Daily tipple for older women pushes away dementia?

- Last updated on GMT

Evidence continues to mount suggesting the benefits of moderate
drinking to overall health with a new study on over 4,000 older
women finding a daily drink could sharpen the mind.

Researchers at the Wake Forest University Baptist Medical Center in the US report from their study that women aged between 65 to 79 years, who consumed between one or two drinks a day, tended to perform better on tests for cognitive function and dementia.

"Women who reported drinking one or more drinks a day had a 40 per cent lower risk of significant declines in cognitive function over time, compared to women who reported no alcohol intake,"​ said lead researcher Mark Espeland, a professor of public health sciences.

A growing body of science has highlighted the possible benefits to mental health - reducing the risk of dementia and the decline in cognitive function - of moderate drinking. Much work has focused on the red wine compound resveratrol, thought to be responsible for the drink's protective effects on the heart.

Dementia already affects millions around the world and the threat is increasing with the growing numbers of elderly. Alzheimer's disease, the leading cause of dementia in the elderly, afflicts an estimated 4.5 million people in the US alone.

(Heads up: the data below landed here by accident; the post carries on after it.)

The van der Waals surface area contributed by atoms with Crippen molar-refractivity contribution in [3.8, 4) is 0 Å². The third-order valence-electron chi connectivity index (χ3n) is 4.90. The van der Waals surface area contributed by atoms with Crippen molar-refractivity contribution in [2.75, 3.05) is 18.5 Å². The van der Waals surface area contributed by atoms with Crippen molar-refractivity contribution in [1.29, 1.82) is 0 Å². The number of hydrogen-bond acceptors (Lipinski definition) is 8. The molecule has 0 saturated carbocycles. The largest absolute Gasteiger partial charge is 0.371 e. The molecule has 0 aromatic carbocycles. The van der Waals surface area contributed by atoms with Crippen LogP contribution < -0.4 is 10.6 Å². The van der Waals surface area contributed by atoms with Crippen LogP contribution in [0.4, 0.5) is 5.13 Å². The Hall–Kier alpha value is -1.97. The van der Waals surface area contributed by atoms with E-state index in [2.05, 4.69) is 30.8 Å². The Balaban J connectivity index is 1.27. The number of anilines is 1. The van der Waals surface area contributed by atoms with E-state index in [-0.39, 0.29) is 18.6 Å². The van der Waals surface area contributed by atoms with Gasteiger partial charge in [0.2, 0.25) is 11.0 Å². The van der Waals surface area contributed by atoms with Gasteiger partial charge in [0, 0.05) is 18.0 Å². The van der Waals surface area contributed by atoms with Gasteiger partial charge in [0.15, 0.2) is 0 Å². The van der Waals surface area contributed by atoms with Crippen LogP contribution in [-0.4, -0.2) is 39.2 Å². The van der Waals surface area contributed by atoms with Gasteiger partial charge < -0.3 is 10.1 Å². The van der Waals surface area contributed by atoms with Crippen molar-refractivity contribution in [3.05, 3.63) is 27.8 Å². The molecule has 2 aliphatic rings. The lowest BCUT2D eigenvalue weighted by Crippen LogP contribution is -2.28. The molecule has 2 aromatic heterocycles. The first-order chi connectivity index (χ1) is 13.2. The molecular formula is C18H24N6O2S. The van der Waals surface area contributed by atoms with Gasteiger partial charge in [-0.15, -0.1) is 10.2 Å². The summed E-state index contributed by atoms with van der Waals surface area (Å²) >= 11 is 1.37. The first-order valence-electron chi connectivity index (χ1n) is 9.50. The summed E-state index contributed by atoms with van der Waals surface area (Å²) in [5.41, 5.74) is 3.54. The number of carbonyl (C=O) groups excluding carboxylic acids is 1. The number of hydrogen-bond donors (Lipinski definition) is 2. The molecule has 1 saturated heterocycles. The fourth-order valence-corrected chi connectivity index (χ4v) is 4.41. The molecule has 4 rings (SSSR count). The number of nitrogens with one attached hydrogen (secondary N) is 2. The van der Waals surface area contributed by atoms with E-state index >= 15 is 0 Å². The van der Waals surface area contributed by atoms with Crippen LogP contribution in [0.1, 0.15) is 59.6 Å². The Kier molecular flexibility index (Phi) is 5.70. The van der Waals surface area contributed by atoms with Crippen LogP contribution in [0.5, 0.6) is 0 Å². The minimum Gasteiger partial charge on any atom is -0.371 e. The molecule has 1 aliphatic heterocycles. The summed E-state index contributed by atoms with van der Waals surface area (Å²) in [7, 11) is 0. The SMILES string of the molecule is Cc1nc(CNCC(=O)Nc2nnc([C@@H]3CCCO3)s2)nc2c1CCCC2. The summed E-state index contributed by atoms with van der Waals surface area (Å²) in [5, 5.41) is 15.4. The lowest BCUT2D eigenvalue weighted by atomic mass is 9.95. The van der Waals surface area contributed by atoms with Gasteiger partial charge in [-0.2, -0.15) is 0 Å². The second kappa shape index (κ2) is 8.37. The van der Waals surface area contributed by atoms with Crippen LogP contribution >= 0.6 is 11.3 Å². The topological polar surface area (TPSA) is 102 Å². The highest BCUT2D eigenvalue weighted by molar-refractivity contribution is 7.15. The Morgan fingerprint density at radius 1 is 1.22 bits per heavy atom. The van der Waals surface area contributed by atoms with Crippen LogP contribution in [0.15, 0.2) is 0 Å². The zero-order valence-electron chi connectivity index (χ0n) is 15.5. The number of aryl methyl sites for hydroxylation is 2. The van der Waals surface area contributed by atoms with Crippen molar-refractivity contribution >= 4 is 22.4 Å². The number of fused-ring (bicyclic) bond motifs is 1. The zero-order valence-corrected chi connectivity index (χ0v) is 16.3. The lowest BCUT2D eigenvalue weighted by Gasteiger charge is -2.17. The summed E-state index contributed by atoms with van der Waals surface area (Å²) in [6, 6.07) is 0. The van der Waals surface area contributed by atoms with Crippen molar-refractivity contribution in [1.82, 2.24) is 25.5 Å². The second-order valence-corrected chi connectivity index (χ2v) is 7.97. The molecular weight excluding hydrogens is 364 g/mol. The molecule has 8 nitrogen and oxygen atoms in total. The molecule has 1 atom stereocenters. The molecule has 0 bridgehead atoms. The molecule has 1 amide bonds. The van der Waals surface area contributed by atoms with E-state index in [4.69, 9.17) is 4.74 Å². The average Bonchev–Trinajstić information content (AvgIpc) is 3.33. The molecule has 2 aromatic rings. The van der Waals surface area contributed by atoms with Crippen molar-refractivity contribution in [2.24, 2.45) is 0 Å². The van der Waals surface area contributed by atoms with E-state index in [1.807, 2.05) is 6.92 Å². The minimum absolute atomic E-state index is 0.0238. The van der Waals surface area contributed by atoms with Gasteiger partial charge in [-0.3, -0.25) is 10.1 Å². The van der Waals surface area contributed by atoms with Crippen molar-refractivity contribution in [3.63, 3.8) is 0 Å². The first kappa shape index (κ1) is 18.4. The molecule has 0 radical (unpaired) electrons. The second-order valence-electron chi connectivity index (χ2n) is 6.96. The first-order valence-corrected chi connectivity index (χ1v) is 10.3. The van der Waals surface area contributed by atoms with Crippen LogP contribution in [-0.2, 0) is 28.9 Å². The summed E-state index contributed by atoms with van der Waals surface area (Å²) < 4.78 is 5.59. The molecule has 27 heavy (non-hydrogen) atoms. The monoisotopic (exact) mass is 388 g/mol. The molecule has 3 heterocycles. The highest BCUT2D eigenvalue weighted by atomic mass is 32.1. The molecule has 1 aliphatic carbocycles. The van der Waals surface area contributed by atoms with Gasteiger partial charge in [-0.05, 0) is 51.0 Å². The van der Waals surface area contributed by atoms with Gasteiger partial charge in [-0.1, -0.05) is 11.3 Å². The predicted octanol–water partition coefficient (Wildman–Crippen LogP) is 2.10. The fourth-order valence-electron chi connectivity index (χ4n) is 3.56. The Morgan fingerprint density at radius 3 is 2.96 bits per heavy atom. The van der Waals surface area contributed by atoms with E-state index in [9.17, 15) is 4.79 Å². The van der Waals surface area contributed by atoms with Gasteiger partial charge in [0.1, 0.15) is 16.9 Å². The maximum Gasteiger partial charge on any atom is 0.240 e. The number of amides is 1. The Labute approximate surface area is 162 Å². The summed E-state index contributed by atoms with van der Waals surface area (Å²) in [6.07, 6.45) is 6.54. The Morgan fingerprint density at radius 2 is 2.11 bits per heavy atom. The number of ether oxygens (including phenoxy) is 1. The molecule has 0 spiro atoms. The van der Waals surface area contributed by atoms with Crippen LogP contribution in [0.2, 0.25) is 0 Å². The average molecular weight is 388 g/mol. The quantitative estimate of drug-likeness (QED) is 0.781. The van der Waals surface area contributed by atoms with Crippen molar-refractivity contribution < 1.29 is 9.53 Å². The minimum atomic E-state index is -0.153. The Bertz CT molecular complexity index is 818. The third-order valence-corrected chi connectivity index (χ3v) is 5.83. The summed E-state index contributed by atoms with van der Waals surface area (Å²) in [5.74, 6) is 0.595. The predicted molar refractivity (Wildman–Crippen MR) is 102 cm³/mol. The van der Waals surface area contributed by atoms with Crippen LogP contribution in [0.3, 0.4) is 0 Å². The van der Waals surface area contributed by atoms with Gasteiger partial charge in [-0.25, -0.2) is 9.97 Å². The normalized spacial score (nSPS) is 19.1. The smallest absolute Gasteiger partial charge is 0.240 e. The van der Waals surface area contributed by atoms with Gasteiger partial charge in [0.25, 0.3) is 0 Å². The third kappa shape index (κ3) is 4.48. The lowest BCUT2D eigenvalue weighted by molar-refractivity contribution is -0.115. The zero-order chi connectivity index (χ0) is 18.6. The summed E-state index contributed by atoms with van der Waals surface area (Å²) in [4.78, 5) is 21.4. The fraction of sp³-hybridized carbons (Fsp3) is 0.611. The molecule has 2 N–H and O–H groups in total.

"There are a number of reasons one might expect moderate alcohol intake to be beneficial,"​ says Espeland, who, with his team, tracked 4,461 women aged 65 to 79 years for an average of 4.2 years with annual Modified Mini-Mental State Examinations (MMSE).

"Some cognitive problems are due to strokes and blood vessels in the brain becoming blocked, and alcohol may reduce the development of blood clots and increase blood flow, thereby improving cognition."

The scientists added that alcohol also tends to increase levels of high-density lipoprotein, or "good" cholesterol, which might also reduce the risk for narrowed vessels in the brain. In addition, alcohol may decrease the formation of plaque that is associated with Alzheimer's disease.

But despite growing evidence, scientists still remain unsure as to whether alcohol intake or another defining characteristic is the reason for reduced risk.

The researchers said that even adjusting for other factors that might affect the results, such as education level and family income, they still found the same pattern of moderate alcohol intake associated with better cognitive function and less risk of dementia.

"But we cannot rule out that unmeasured factors affected cognition,"​ warns Espeland.

" Until we better understand the reasons why alcohol consumption is associated with better cognitive functioning, however, these results on their own are not a reason for people who don't drink to start or for those who drink less to increase their intake."

Full findings of this latest study are published in the February 1 issue (Vol. 161, pages 228-38) of the American Journal of Epidemiology.

Related topics: R&D

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